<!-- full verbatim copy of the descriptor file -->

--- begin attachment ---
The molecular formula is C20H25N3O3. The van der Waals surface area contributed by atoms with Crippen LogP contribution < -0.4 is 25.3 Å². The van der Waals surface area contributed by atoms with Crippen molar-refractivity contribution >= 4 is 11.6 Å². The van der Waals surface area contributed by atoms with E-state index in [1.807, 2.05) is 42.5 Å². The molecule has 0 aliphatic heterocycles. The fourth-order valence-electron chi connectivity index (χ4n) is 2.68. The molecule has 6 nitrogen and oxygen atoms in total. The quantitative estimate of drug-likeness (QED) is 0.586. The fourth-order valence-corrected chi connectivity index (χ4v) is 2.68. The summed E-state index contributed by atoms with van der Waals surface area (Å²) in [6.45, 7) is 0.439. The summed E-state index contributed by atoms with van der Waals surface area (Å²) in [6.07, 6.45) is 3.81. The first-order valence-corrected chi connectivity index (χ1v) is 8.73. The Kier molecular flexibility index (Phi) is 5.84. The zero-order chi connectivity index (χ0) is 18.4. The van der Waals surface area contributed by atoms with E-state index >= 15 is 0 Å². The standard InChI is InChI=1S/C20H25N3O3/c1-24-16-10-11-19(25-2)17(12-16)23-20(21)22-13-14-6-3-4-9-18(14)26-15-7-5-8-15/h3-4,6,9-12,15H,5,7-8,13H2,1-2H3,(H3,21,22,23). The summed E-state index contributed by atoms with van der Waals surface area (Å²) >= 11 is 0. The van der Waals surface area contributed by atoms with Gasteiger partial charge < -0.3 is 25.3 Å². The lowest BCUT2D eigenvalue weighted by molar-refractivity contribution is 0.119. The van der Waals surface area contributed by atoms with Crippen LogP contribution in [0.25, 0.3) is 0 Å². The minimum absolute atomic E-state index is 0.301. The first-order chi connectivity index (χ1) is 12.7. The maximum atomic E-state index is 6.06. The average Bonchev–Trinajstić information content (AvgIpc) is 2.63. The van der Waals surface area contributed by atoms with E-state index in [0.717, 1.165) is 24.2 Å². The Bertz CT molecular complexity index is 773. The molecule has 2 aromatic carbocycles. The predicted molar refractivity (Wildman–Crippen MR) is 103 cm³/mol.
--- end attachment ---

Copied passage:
The molecular formula is C20H25N3O3. The van der Waals surface area contributed by atoms with Crippen LogP contribution < -0.4 is 25.3 Å². The van der Waals surface area contributed by atoms with Crippen molar-refractivity contribution >= 4 is 11.6 Å². The van der Waals surface area contributed by atoms with E-state index in [1.807, 2.05) is 42.5 Å². The molecule has 0 aliphatic heterocycles. The fourth-order valence-electron chi connectivity index (χ4n) is 2.68. The molecule has 6 nitrogen and oxygen atoms in total. The quantitative estimate of drug-likeness (QED) is 0.586. The fourth-order valence-corrected chi connectivity index (χ4v) is 2.68. The summed E-state index contributed by atoms with van der Waals surface area (Å²) in [6.45, 7) is 0.439. The summed E-state index contributed by atoms with van der Waals surface area (Å²) in [6.07, 6.45) is 3.81. The first-order valence-corrected chi connectivity index (χ1v) is 8.73. The Kier molecular flexibility index (Phi) is 5.84. The zero-order chi connectivity index (χ0) is 18.4. The van der Waals surface area contributed by atoms with E-state index >= 15 is 0 Å². The standard InChI is InChI=1S/C20H25N3O3/c1-24-16-10-11-19(25-2)17(12-16)23-20(21)22-13-14-6-3-4-9-18(14)26-15-7-5-8-15/h3-4,6,9-12,15H,5,7-8,13H2,1-2H3,(H3,21,22,23). The summed E-state index contributed by atoms with van der Waals surface area (Å²) >= 11 is 0. The van der Waals surface area contributed by atoms with Gasteiger partial charge < -0.3 is 25.3 Å². The lowest BCUT2D eigenvalue weighted by molar-refractivity contribution is 0.119. The van der Waals surface area contributed by atoms with Crippen LogP contribution in [0.25, 0.3) is 0 Å². The minimum absolute atomic E-state index is 0.301. The first-order chi connectivity index (χ1) is 12.7. The maximum atomic E-state index is 6.06. The average Bonchev–Trinajstić information content (AvgIpc) is 2.63. The van der Waals surface area contributed by atoms with E-state index in [0.717, 1.165) is 24.2 Å². The Bertz CT molecular complexity index is 773. The molecule has 2 aromatic carbocycles. The predicted molar refractivity (Wildman–Crippen MR) is 103 cm³/mol.